“Sa Sto. Cristo, sa Divisoria namin binebenta sa gabi hanggang madaling araw. Binibili ng bata at matanda. Umuuwi kami kina Roger madaling araw, mga 5:30. Natutulog tapos gumigising ng alas-dos para magtakal uli ng solben” Kwatog explains.
[We sell the solvent in Sto. Cristo, Divisoria from night to dawn. It is bought by children and adults. We then go back to Roger’s house at about 5:30 a.m. to sleep. We wake up at 2 p.m. to again repack solvent.]
Kwatog doesn’t earn much from Roger’s thriving business. “Binibigyan n’ya ko sampung piso araw-raw pang-almusal. Minsan tira-tira lang ang kinakain. Pag wala talaga, tiis na lang. Sabi n’ya masama daw umabuso.”
[Roger only gives me P10 every day for breakfast. There are times that I eat leftovers. When there’s no food I just endure hunger. He tells me it’s bad to be greedy.]
Perhaps, Kwatog’s only consolation from his “job” is an extra supply of free solvent that takes away his hunger and pain. “Siguro mga tatlong beses isang linggo akong nagso-solben. Yung ibang kasama ko, araw-araw. Parang nasa ere,” he says.
[I sniff solvent about three times a week. The other kids do it every day. We feel like we’re floating in the air.]
Kwatog tried to escape from Roger’s clutches for several times. But every attempt was a failure.
“Binubugbog nila ko. Si Adora, sinusuntok ako, binabato ng damit. Binubuhat nila ko tapos hinagahis ako sa pader [They beat me up. Adora punches me and throws clothes at me. They carry me and then throw me against the wall.]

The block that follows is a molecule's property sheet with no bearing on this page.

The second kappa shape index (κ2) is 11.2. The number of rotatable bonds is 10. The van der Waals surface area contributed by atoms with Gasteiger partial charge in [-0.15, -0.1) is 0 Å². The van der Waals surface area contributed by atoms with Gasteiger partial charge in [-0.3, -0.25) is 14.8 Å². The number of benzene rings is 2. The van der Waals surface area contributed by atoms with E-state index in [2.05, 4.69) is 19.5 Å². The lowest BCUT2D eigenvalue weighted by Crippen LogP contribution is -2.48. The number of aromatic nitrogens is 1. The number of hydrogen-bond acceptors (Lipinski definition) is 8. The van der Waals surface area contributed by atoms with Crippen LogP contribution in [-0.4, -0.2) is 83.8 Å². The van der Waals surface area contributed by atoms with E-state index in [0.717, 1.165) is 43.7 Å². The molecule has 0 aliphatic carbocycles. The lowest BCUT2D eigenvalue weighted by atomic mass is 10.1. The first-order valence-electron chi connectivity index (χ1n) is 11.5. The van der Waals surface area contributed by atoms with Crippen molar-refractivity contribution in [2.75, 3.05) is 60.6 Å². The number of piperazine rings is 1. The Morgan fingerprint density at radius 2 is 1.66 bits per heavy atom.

And even when he isn’t threatened or hurt by his coddlers, Kwatog always finds himself going back to Roger and Adora, for he has practically no one to turn to.
Kwatog’s mother Rosanna sells pineapples in Divisoria with five-year-old Nica, her third child with her second partner whom she left and replaced with another partner, a pedicab driver who lives in Baseco, Tondo.
“Iniwan kami ni Tatay. Ang Nanay ko nag-asawa uli pero binubugbog niya ang panganay kong kapatid. Iniwan siya ng Nanay ko sumama sa iba [My father left us. My mother got a second partner who beat up my eldest sibling. My mother left him and found another man],” Kwatog says.
Kwatog tried living with his mother and her partner in a rickety and crowded house in Baseco, where he witnessed several crimes.
"May Bumbay, nanaksak ng Muslim kasi hindi nakabayad. Meron ding sinasalbage pagkatapos ng holdapan sa may tulay. Ang daming pinapatay doon. Siguro mga sampung patayan na nakita ko,” says Kuwatog.
[I saw an Indian man who stabbed a Muslim man because he failed to pay his debt. There are also those who were summarily executed after they were robbed near the bridge. There are lots of killings there. I witnessed about 10 killings.]
Kwatog also tried living with his grandmother and her second husband in Sta. Mesa, Manila. But it also did not work. His grandmother was later imprisoned for possessing and using shabu.
Rescue and arrest